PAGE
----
Wednesday, July 23, 2014

The Geography of a Loss


My grandfather (my "Opa" as we called him in the German tradition), passed away last week, two months shy of his 88th birthday.

Although he retained a remarkable degree of vitality until a few months beforehand, playing golf and attending church services with regularity, he had become quite ill in the few weeks preceding his death and so when I my phone rang at 6:15am on Thursday morning, I knew, of course, the reason for my mom's call.

Although I was undoubtedly saddened to hear the news, my immediate reaction was not one of sorrow, but of gratitude that I had decided to fly back to Iowa two weekends prior, knowing that it would likely be my opportunity to say a final goodbye. 

In the hospital, he had reached out his hand for mine and, although it was clear his body and mind were shutting down, I was able to hold brief conversations with him. I showed him pictures of me hiking in Colorado with my husband. Knowing how much he appreciates a groan-worthy pun, I elicited a chuckle when I said, "Hey Opa, I know a little German," and held up a photo of my dachshund asleep on the couch.

I visited him in the hospital three days in a row. My uncle later told me that those visits were the last time my Opa held a lucid conversation. A few days later, he was moved to the nursing home in his hometown of Amana, where he passed away peacefully barely a mile from the house where he was raised.

At his visitation and funeral, I learned things about my Opa that I must've heard at one point, but that I'd never fully realized until I heard them eulogized within the trajectory of his life.

For example, I learned that during his service during WWI, while his ship was being prepared in Brooklyn Navy Yard for a voyage to the Pacific and expected invasion of Japan, President Truman announced the surrender of Japan whereupon he and many of his shipmates rushed to Times Square for a spontaneous celebration with thousands of others. In fact, he was somewhere among the crowd in the background of the famous photo that captured the jubilation of that moment. I tried to imagine him as a 19-year-old sailor, and how he must felt upon hearing the news that his ship would not be sent to invade Japan.

I also learned, as evidenced by the number of people at the visitation and funeral, how many people he'd touched with his good humor and generosity of spirit, and how they remembered him: with an ever-present twinkle in his eye, forever on the verge of telling his next joke, charming friends and strangers alike with an extroversion that rendered him larger than life.

Amana tradition dictates that the deceased are buried in neat lines, in sequential order based upon their date of death. There are no reserved spots: only the plot of land assigned to you upon your passing, made yours by some combination of destiny and happenstance. I noticed during the burial that my Opa's plot happened to be just yards away, albeit a few rows' distance, from my Oma's, whose death preceded his by twenty years but whose voice I remember clear as day, doting on me, her "little lamb," and singing German lullabies.

After the funeral and burial, my dad drove us around the Amana Colonies where Opa was born and raised. We drove past the farm where he worked as a boy, and the house where he grew up, which, at the time, also doubled as the town's post office. We drove past the house in Middle Amana, where my own father had grown up, and which is now home to a series of gift shops that sell traditional Amana wares to tourists.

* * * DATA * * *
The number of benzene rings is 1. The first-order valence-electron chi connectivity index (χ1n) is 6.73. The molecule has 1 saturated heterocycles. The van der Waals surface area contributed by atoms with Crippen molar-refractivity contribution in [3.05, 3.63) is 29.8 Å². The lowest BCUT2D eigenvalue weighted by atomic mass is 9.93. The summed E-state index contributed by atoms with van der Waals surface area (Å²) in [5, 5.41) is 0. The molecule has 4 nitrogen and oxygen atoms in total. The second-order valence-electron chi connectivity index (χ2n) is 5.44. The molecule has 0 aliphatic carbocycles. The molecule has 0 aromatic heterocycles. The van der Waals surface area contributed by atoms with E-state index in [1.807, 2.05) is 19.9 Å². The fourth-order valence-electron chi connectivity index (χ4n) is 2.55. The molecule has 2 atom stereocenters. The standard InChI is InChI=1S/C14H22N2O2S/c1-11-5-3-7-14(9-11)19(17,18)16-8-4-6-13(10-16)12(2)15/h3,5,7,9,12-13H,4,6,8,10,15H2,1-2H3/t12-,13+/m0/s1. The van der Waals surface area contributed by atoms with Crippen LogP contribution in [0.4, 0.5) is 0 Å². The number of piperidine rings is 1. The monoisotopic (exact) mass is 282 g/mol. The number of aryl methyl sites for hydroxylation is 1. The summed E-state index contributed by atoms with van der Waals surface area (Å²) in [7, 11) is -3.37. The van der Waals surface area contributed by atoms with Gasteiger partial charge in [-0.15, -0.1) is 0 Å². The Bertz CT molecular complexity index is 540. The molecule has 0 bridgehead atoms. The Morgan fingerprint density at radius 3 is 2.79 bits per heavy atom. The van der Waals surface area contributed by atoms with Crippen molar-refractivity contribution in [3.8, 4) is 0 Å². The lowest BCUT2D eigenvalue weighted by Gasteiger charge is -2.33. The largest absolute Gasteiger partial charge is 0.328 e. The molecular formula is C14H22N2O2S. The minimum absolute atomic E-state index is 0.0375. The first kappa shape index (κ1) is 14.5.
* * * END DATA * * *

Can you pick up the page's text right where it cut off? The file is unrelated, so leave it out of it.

In the end though, it's not the physical structures that seemed to define Opa's life, but the land itself. The part of Iowa where he spent most of his life is still largely agricultural. Rolling fields of corn stretch as far as the eye can see, punctuated by shady groves like the one that borders the cemetery where he was laid to rest. Watching the sun set here, casting its pink glow across lush fields of green, it's not hard to understand why my Opa returned to Amana following his service in the Navy, and, aside from various travels, never left. A gardener his whole life, he took a special joy in the beauty of the flora around him (a trait I believe I inherited as a perfect ranunculus or riotously colorful patch of poppies can move me to tears).

His life was long and full, and his passing was not tragic, merely sad in that ordinary way that all endings are. The only time I cried was when the bugler played "Taps" as part of the military honors at his burial, which also included a ceremonial folding of an American flag which was then presented to my father and uncle. Mainly I cried because it struck me how closely his life mirrored much of what was great about an entire generation, and a little bit because I would never know him as that jubilant sailor, or, as he became after the war, a teacher and baseball coach, or as a young husband and father to two sons, for whom he worked hard to provide the opportunities that shaped my father's life, and in turn, my own. I think the tears were also, in a way, for how his death felt a little like a formalized severing of ties to Amana, where I'd visited my grandparents so many times as a child, and for my own weakening connection to the nearby college town where I'd grown up.

I took this photo somewhere near my parent's house. It doesn't really have anything to do with Amana or with my Opa. But the scene struck me deeply for some reason, I guess because those fields are someone's fields, that barn is someone's barn, and that truck is, perhaps, someone's grandfather's truck.

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